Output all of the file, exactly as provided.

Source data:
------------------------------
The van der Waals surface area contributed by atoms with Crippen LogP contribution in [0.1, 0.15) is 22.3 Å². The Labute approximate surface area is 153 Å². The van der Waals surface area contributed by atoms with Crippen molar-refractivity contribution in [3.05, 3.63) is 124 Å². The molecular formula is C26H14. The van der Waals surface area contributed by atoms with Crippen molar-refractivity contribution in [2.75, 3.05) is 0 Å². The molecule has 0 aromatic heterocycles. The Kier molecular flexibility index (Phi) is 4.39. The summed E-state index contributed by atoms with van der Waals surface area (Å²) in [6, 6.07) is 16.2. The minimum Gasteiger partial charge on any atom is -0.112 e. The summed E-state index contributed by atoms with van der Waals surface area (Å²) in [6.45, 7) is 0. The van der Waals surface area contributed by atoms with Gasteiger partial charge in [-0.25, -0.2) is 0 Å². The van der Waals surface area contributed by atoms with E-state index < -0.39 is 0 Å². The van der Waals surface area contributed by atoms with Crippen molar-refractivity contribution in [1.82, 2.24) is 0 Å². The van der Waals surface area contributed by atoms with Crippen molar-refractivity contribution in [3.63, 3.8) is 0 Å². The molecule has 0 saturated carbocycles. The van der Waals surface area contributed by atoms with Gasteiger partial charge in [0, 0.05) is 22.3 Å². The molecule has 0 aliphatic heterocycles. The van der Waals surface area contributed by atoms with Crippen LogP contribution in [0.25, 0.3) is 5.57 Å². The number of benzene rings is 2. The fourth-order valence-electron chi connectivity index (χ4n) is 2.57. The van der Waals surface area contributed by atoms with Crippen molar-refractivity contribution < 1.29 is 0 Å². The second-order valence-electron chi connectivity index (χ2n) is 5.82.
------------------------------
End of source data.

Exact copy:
The van der Waals surface area contributed by atoms with Crippen LogP contribution in [0.1, 0.15) is 22.3 Å². The Labute approximate surface area is 153 Å². The van der Waals surface area contributed by atoms with Crippen molar-refractivity contribution in [3.05, 3.63) is 124 Å². The molecular formula is C26H14. The van der Waals surface area contributed by atoms with Crippen molar-refractivity contribution in [2.75, 3.05) is 0 Å². The molecule has 0 aromatic heterocycles. The Kier molecular flexibility index (Phi) is 4.39. The summed E-state index contributed by atoms with van der Waals surface area (Å²) in [6, 6.07) is 16.2. The minimum Gasteiger partial charge on any atom is -0.112 e. The summed E-state index contributed by atoms with van der Waals surface area (Å²) in [6.45, 7) is 0. The van der Waals surface area contributed by atoms with Gasteiger partial charge in [-0.25, -0.2) is 0 Å². The van der Waals surface area contributed by atoms with E-state index < -0.39 is 0 Å². The van der Waals surface area contributed by atoms with Crippen molar-refractivity contribution in [1.82, 2.24) is 0 Å². The van der Waals surface area contributed by atoms with Crippen molar-refractivity contribution in [3.63, 3.8) is 0 Å². The molecule has 0 saturated carbocycles. The van der Waals surface area contributed by atoms with Gasteiger partial charge in [0, 0.05) is 22.3 Å². The molecule has 0 aliphatic heterocycles. The van der Waals surface area contributed by atoms with Crippen LogP contribution in [0.25, 0.3) is 5.57 Å². The number of benzene rings is 2. The fourth-order valence-electron chi connectivity index (χ4n) is 2.57. The van der Waals surface area contributed by atoms with Crippen molar-refractivity contribution < 1.29 is 0 Å². The second-order valence-electron chi connectivity index (χ2n) is 5.82.